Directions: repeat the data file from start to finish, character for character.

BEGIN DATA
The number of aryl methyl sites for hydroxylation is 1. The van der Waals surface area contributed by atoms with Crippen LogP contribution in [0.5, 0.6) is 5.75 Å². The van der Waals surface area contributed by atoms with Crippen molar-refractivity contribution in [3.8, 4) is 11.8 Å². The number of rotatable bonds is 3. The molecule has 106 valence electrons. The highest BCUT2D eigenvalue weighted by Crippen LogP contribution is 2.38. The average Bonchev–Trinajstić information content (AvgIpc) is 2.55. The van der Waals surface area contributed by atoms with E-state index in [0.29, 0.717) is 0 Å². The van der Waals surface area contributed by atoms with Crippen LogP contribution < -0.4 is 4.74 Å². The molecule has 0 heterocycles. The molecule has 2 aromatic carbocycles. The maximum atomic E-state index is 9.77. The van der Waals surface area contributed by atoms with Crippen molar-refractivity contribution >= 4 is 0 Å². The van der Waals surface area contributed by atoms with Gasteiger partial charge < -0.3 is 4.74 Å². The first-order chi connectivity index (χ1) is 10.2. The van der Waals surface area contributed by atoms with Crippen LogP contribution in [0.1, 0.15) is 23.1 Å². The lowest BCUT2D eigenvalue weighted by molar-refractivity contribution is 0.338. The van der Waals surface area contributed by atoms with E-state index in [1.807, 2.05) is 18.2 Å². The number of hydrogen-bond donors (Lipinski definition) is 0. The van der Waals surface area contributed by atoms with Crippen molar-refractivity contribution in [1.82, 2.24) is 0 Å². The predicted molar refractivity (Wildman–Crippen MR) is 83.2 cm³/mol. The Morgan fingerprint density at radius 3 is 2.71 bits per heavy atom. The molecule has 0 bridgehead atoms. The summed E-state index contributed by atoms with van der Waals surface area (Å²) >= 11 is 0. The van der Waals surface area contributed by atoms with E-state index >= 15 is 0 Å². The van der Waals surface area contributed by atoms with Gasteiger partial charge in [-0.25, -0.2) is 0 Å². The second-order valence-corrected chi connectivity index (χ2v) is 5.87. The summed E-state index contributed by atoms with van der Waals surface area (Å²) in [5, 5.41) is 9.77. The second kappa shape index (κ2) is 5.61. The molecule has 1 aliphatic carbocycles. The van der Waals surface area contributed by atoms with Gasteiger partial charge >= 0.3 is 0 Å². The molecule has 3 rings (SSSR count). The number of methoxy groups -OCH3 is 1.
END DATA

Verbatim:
The number of aryl methyl sites for hydroxylation is 1. The van der Waals surface area contributed by atoms with Crippen LogP contribution in [0.5, 0.6) is 5.75 Å². The van der Waals surface area contributed by atoms with Crippen molar-refractivity contribution in [3.8, 4) is 11.8 Å². The number of rotatable bonds is 3. The molecule has 106 valence electrons. The highest BCUT2D eigenvalue weighted by Crippen LogP contribution is 2.38. The average Bonchev–Trinajstić information content (AvgIpc) is 2.55. The van der Waals surface area contributed by atoms with E-state index in [0.29, 0.717) is 0 Å². The van der Waals surface area contributed by atoms with Crippen LogP contribution < -0.4 is 4.74 Å². The molecule has 0 heterocycles. The molecule has 2 aromatic carbocycles. The maximum atomic E-state index is 9.77. The van der Waals surface area contributed by atoms with Crippen molar-refractivity contribution >= 4 is 0 Å². The van der Waals surface area contributed by atoms with Gasteiger partial charge < -0.3 is 4.74 Å². The first-order chi connectivity index (χ1) is 10.2. The van der Waals surface area contributed by atoms with Crippen LogP contribution in [0.1, 0.15) is 23.1 Å². The lowest BCUT2D eigenvalue weighted by molar-refractivity contribution is 0.338. The van der Waals surface area contributed by atoms with E-state index in [1.807, 2.05) is 18.2 Å². The number of hydrogen-bond donors (Lipinski definition) is 0. The van der Waals surface area contributed by atoms with Crippen molar-refractivity contribution in [1.82, 2.24) is 0 Å². The predicted molar refractivity (Wildman–Crippen MR) is 83.2 cm³/mol. The Morgan fingerprint density at radius 3 is 2.71 bits per heavy atom. The molecule has 0 bridgehead atoms. The summed E-state index contributed by atoms with van der Waals surface area (Å²) >= 11 is 0. The van der Waals surface area contributed by atoms with E-state index >= 15 is 0 Å². The van der Waals surface area contributed by atoms with Gasteiger partial charge in [-0.25, -0.2) is 0 Å². The second-order valence-corrected chi connectivity index (χ2v) is 5.87. The summed E-state index contributed by atoms with van der Waals surface area (Å²) in [5, 5.41) is 9.77. The second kappa shape index (κ2) is 5.61. The molecule has 1 aliphatic carbocycles. The van der Waals surface area contributed by atoms with Gasteiger partial charge >= 0.3 is 0 Å². The molecule has 3 rings (SSSR count). The number of methoxy groups -OCH3 is 1.